The Dedication of Cummins Falls Visitor Center and a Celebration of Life are planned in honor of Mack S. Prichard, Tennessee State Naturalist, Emeritus. This event will take place on Friday, October 22, 12:30 p.m. at Cummins Falls State Park. Cummins Falls is the last state park Prichard, along with TennGreen and numerous volunteers, helped the State of Tennessee acquire for conservation. The Tennessee Department of Environment and Conservation (TDEC) has named the new Visitor Center after Prichard.
Mack S. Prichard worked for the State of Tennessee for over fifty years. In 1971 he was appointed as the first state archaeologist, then as the first state naturalist – a position he held for three decades. During his career, Prichard worked with eight governors to engage their participation in funding conservation efforts.
He was well-known and well-loved by many across the state. In his quest to find pristine properties that could be conserved rather than developed, he explored numerous sites and natural areas. He frequently invited friends, co-workers and family to tag along for the hikes. Swimming at a beautiful waterfall was frequently the reward for a difficult hike.
Out of a total of fifty-six state parks, Mack was instrumental in facilitating the acquisition of approximately twenty-four sites that became state parks, plus many other properties that were established as natural areas.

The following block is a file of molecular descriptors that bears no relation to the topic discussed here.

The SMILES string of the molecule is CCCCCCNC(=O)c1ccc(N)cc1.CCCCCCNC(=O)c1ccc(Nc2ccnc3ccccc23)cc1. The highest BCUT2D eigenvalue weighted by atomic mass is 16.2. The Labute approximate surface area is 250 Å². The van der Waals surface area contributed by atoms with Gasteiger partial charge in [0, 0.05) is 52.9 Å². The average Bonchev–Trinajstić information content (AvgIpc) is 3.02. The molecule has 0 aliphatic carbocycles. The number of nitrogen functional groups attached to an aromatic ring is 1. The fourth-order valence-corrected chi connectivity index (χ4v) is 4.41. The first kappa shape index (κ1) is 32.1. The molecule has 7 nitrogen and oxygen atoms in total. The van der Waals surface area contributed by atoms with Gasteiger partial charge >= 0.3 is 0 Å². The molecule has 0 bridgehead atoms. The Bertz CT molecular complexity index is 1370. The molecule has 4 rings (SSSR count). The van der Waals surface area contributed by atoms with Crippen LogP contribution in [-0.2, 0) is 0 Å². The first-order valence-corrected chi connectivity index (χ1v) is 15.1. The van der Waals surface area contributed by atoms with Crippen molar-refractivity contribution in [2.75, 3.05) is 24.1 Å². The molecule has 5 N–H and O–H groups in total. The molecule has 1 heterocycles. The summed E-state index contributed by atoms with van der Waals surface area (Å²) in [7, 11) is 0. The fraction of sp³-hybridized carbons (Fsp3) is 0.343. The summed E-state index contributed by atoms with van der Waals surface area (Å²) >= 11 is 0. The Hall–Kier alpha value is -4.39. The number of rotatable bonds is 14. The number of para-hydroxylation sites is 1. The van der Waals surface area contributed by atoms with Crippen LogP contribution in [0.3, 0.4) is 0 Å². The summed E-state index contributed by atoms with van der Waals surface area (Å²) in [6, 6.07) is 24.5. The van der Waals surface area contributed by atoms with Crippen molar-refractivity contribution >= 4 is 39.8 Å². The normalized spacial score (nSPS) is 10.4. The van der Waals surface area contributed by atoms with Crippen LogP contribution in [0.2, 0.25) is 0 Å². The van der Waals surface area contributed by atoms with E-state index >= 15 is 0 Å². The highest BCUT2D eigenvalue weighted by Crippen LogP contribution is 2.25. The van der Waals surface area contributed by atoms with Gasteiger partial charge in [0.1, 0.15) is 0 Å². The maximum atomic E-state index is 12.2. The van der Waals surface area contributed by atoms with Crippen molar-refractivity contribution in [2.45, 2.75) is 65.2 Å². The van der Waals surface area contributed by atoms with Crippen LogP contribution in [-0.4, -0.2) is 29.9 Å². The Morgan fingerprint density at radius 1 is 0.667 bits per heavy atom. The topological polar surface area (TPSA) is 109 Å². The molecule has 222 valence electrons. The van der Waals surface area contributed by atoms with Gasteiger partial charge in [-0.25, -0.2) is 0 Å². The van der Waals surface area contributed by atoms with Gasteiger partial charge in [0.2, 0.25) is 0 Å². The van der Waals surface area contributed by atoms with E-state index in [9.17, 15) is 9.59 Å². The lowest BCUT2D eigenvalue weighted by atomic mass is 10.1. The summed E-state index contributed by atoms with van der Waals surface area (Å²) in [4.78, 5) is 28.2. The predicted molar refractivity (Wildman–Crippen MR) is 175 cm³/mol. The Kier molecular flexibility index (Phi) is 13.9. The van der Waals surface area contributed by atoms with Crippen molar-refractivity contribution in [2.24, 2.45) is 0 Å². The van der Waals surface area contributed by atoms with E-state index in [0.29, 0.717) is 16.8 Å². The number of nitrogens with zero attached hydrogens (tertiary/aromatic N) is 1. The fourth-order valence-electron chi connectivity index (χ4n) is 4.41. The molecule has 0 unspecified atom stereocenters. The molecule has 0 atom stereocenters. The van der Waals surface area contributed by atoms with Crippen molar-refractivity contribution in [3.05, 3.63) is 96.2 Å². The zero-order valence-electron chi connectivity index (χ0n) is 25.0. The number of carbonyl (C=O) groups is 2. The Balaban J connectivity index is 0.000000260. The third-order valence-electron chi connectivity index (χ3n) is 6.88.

Prichard encouraged landowners to donate or sell properties to the state rather than to develop them. He started and participated in many Tennessee State Park Friend’s Groups to help establish grassroots efforts at raising money to help purchase properties for parks and conservation. His efforts have preserved many properties across Tennessee for tourists and locals to frequent and enjoy rather than being closed for private development. Prichard’s goal was to assure that enough acres were set aside for recreation. He wrote in a newsletter in 1964, “Where people cannot gain adequate release from their work in wholesome play and diversion, there is tension, hostility and conflict.” He continued to say, “No society can long endure internal stress.” Prichard understood that people need nature. He spent a lifetime to assure that enough acres were set aside in Tennessee to provide respite for all who need it. Prichard’s vision of establishing beautiful and pristine sites for conservation has spread to many others, as apparent by the growing number of acres in Tennessee set aside for conservation.
Throughout his career, Prichard traveled over a million miles back and forth across Tennessee to show slides, present programs and share the diversity that is abundant in our beautiful state. His extensive slide collection includes wildlife, flowers, birds, numerous waterfalls and photos of many of the people he met over the years. Prichard mentored many individuals, challenging them to join in his vision, encouraging their love of nature, and providing opportunities for their involvement in conservation. He was instrumental in forming the vibrant state park networks of people and places that so many of us enjoy today.
You are invited to celebrate Mack Prichard’s life and achievements with friends, co-workers and family.